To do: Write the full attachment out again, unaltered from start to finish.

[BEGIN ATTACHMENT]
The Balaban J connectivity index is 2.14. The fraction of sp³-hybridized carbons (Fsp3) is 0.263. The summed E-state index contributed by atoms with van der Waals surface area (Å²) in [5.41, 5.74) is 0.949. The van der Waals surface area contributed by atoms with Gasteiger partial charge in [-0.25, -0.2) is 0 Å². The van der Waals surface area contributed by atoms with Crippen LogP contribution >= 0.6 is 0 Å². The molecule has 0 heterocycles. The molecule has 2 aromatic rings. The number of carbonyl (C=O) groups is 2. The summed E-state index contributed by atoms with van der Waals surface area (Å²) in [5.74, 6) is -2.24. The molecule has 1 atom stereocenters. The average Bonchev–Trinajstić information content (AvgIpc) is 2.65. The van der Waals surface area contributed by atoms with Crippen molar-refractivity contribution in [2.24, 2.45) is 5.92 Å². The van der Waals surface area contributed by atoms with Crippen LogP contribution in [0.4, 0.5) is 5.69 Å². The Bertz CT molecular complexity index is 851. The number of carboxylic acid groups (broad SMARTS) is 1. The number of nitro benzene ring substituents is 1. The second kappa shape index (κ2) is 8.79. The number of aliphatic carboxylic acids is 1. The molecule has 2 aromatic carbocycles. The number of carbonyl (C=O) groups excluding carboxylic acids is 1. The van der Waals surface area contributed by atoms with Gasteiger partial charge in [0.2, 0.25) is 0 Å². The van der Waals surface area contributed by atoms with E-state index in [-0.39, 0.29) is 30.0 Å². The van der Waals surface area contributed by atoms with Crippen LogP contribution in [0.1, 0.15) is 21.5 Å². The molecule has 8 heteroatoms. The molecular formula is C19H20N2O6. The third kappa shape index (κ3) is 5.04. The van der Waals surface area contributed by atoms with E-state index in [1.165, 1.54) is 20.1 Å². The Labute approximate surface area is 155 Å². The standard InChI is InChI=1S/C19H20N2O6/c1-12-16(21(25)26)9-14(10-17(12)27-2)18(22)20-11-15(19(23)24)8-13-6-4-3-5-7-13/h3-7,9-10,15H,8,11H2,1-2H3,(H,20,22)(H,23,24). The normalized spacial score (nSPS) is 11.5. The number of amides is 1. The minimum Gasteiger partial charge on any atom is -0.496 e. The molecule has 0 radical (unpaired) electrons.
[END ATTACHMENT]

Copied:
The Balaban J connectivity index is 2.14. The fraction of sp³-hybridized carbons (Fsp3) is 0.263. The summed E-state index contributed by atoms with van der Waals surface area (Å²) in [5.41, 5.74) is 0.949. The van der Waals surface area contributed by atoms with Gasteiger partial charge in [-0.25, -0.2) is 0 Å². The van der Waals surface area contributed by atoms with Crippen LogP contribution >= 0.6 is 0 Å². The molecule has 0 heterocycles. The molecule has 2 aromatic rings. The number of carbonyl (C=O) groups is 2. The summed E-state index contributed by atoms with van der Waals surface area (Å²) in [5.74, 6) is -2.24. The molecule has 1 atom stereocenters. The average Bonchev–Trinajstić information content (AvgIpc) is 2.65. The van der Waals surface area contributed by atoms with Crippen molar-refractivity contribution in [2.24, 2.45) is 5.92 Å². The van der Waals surface area contributed by atoms with Crippen LogP contribution in [0.4, 0.5) is 5.69 Å². The Bertz CT molecular complexity index is 851. The number of carboxylic acid groups (broad SMARTS) is 1. The number of nitro benzene ring substituents is 1. The second kappa shape index (κ2) is 8.79. The number of aliphatic carboxylic acids is 1. The molecule has 2 aromatic carbocycles. The number of carbonyl (C=O) groups excluding carboxylic acids is 1. The van der Waals surface area contributed by atoms with Gasteiger partial charge in [0.2, 0.25) is 0 Å². The van der Waals surface area contributed by atoms with E-state index in [-0.39, 0.29) is 30.0 Å². The van der Waals surface area contributed by atoms with Crippen LogP contribution in [0.1, 0.15) is 21.5 Å². The molecule has 8 heteroatoms. The molecular formula is C19H20N2O6. The third kappa shape index (κ3) is 5.04. The van der Waals surface area contributed by atoms with E-state index in [1.165, 1.54) is 20.1 Å². The Labute approximate surface area is 155 Å². The standard InChI is InChI=1S/C19H20N2O6/c1-12-16(21(25)26)9-14(10-17(12)27-2)18(22)20-11-15(19(23)24)8-13-6-4-3-5-7-13/h3-7,9-10,15H,8,11H2,1-2H3,(H,20,22)(H,23,24). The normalized spacial score (nSPS) is 11.5. The number of amides is 1. The minimum Gasteiger partial charge on any atom is -0.496 e. The molecule has 0 radical (unpaired) electrons.